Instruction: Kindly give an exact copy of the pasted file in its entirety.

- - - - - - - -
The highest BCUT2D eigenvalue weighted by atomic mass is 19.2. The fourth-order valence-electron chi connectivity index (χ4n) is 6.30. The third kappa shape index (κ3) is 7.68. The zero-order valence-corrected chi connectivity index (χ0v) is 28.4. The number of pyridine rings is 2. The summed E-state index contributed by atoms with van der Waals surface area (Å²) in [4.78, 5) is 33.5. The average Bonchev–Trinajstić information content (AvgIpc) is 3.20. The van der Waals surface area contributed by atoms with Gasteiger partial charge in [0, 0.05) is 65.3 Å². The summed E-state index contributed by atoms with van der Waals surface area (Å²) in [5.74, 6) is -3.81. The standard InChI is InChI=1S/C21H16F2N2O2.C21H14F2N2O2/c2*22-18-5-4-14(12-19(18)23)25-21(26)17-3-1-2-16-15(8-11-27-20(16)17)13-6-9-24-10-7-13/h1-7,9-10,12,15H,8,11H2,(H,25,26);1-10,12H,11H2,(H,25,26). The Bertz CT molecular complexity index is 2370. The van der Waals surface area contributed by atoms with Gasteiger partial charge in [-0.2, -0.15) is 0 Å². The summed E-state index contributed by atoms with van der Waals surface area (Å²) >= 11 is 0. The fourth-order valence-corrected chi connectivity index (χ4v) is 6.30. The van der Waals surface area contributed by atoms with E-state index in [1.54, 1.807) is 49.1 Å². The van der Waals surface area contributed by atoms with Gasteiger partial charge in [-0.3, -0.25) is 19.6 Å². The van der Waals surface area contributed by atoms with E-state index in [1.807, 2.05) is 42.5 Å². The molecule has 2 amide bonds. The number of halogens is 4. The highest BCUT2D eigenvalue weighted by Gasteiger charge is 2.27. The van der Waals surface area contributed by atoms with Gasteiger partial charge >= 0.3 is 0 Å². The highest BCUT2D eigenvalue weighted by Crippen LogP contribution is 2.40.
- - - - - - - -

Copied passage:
The highest BCUT2D eigenvalue weighted by atomic mass is 19.2. The fourth-order valence-electron chi connectivity index (χ4n) is 6.30. The third kappa shape index (κ3) is 7.68. The zero-order valence-corrected chi connectivity index (χ0v) is 28.4. The number of pyridine rings is 2. The summed E-state index contributed by atoms with van der Waals surface area (Å²) in [4.78, 5) is 33.5. The average Bonchev–Trinajstić information content (AvgIpc) is 3.20. The van der Waals surface area contributed by atoms with Gasteiger partial charge in [0, 0.05) is 65.3 Å². The summed E-state index contributed by atoms with van der Waals surface area (Å²) in [5.74, 6) is -3.81. The standard InChI is InChI=1S/C21H16F2N2O2.C21H14F2N2O2/c2*22-18-5-4-14(12-19(18)23)25-21(26)17-3-1-2-16-15(8-11-27-20(16)17)13-6-9-24-10-7-13/h1-7,9-10,12,15H,8,11H2,(H,25,26);1-10,12H,11H2,(H,25,26). The Bertz CT molecular complexity index is 2370. The van der Waals surface area contributed by atoms with Gasteiger partial charge in [-0.2, -0.15) is 0 Å². The summed E-state index contributed by atoms with van der Waals surface area (Å²) >= 11 is 0. The fourth-order valence-corrected chi connectivity index (χ4v) is 6.30. The van der Waals surface area contributed by atoms with E-state index in [1.54, 1.807) is 49.1 Å². The van der Waals surface area contributed by atoms with Gasteiger partial charge in [-0.3, -0.25) is 19.6 Å². The van der Waals surface area contributed by atoms with E-state index in [1.807, 2.05) is 42.5 Å². The molecule has 2 amide bonds. The number of halogens is 4. The highest BCUT2D eigenvalue weighted by Gasteiger charge is 2.27. The van der Waals surface area contributed by atoms with Gasteiger partial charge >= 0.3 is 0 Å². The highest BCUT2D eigenvalue weighted by Crippen LogP contribution is 2.40.